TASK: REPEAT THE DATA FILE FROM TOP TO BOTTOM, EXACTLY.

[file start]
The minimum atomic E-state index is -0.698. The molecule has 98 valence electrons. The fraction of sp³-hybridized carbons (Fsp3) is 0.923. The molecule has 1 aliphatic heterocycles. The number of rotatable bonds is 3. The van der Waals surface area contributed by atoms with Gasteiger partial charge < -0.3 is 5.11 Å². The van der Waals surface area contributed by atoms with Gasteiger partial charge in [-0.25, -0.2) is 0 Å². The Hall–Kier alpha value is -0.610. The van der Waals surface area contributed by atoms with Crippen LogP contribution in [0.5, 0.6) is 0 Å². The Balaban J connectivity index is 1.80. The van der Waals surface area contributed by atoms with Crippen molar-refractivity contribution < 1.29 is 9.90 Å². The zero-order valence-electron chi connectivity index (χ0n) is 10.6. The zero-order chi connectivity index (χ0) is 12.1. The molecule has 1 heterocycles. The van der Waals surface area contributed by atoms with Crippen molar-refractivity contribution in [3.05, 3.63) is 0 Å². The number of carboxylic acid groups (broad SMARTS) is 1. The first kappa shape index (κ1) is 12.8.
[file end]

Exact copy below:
The minimum atomic E-state index is -0.698. The molecule has 98 valence electrons. The fraction of sp³-hybridized carbons (Fsp3) is 0.923. The molecule has 1 aliphatic heterocycles. The number of rotatable bonds is 3. The van der Waals surface area contributed by atoms with Gasteiger partial charge < -0.3 is 5.11 Å². The van der Waals surface area contributed by atoms with Gasteiger partial charge in [-0.25, -0.2) is 0 Å². The Hall–Kier alpha value is -0.610. The van der Waals surface area contributed by atoms with Crippen LogP contribution in [0.5, 0.6) is 0 Å². The Balaban J connectivity index is 1.80. The van der Waals surface area contributed by atoms with Crippen molar-refractivity contribution < 1.29 is 9.90 Å². The zero-order valence-electron chi connectivity index (χ0n) is 10.6. The zero-order chi connectivity index (χ0) is 12.1. The molecule has 1 heterocycles. The van der Waals surface area contributed by atoms with Crippen molar-refractivity contribution in [3.05, 3.63) is 0 Å². The number of carboxylic acid groups (broad SMARTS) is 1. The first kappa shape index (κ1) is 12.8.